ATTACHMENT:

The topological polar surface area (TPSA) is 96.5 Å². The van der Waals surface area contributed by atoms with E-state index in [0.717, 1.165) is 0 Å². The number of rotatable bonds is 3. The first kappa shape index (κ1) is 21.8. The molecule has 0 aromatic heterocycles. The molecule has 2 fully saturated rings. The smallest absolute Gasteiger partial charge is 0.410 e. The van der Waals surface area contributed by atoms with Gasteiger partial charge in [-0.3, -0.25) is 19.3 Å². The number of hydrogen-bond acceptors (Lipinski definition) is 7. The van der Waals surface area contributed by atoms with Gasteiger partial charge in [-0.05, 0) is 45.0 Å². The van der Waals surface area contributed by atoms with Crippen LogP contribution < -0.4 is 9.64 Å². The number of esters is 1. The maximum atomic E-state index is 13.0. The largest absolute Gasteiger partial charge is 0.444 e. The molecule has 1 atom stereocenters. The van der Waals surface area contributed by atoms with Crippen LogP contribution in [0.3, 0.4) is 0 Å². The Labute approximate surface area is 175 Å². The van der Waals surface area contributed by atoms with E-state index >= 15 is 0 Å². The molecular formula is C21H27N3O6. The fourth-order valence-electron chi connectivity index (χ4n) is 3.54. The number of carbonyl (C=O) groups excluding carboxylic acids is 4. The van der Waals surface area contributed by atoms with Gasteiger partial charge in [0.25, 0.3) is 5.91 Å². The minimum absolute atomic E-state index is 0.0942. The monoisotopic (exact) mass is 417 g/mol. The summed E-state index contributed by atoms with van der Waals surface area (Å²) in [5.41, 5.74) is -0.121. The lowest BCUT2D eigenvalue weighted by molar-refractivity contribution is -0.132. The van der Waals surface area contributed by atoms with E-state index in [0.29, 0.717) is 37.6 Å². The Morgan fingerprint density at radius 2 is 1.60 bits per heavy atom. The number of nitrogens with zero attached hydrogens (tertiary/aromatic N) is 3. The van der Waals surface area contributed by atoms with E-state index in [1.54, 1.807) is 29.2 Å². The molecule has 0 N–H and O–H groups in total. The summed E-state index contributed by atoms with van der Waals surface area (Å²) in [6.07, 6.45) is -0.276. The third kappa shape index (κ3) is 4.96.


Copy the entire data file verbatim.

The topological polar surface area (TPSA) is 96.5 Å². The van der Waals surface area contributed by atoms with E-state index in [0.717, 1.165) is 0 Å². The number of rotatable bonds is 3. The first kappa shape index (κ1) is 21.8. The molecule has 0 aromatic heterocycles. The molecule has 2 fully saturated rings. The smallest absolute Gasteiger partial charge is 0.410 e. The van der Waals surface area contributed by atoms with Gasteiger partial charge in [-0.3, -0.25) is 19.3 Å². The number of hydrogen-bond acceptors (Lipinski definition) is 7. The van der Waals surface area contributed by atoms with Gasteiger partial charge in [-0.05, 0) is 45.0 Å². The van der Waals surface area contributed by atoms with Crippen LogP contribution < -0.4 is 9.64 Å². The number of esters is 1. The maximum atomic E-state index is 13.0. The largest absolute Gasteiger partial charge is 0.444 e. The molecule has 1 atom stereocenters. The van der Waals surface area contributed by atoms with Crippen LogP contribution in [0.3, 0.4) is 0 Å². The Labute approximate surface area is 175 Å². The van der Waals surface area contributed by atoms with E-state index >= 15 is 0 Å². The molecular formula is C21H27N3O6. The fourth-order valence-electron chi connectivity index (χ4n) is 3.54. The number of carbonyl (C=O) groups excluding carboxylic acids is 4. The van der Waals surface area contributed by atoms with Gasteiger partial charge in [0.25, 0.3) is 5.91 Å². The minimum absolute atomic E-state index is 0.0942. The monoisotopic (exact) mass is 417 g/mol. The summed E-state index contributed by atoms with van der Waals surface area (Å²) in [5.41, 5.74) is -0.121. The lowest BCUT2D eigenvalue weighted by molar-refractivity contribution is -0.132. The van der Waals surface area contributed by atoms with E-state index in [0.29, 0.717) is 37.6 Å². The Morgan fingerprint density at radius 2 is 1.60 bits per heavy atom. The number of nitrogens with zero attached hydrogens (tertiary/aromatic N) is 3. The van der Waals surface area contributed by atoms with E-state index in [1.54, 1.807) is 29.2 Å². The molecule has 0 N–H and O–H groups in total. The summed E-state index contributed by atoms with van der Waals surface area (Å²) in [6.07, 6.45) is -0.276. The third kappa shape index (κ3) is 4.96.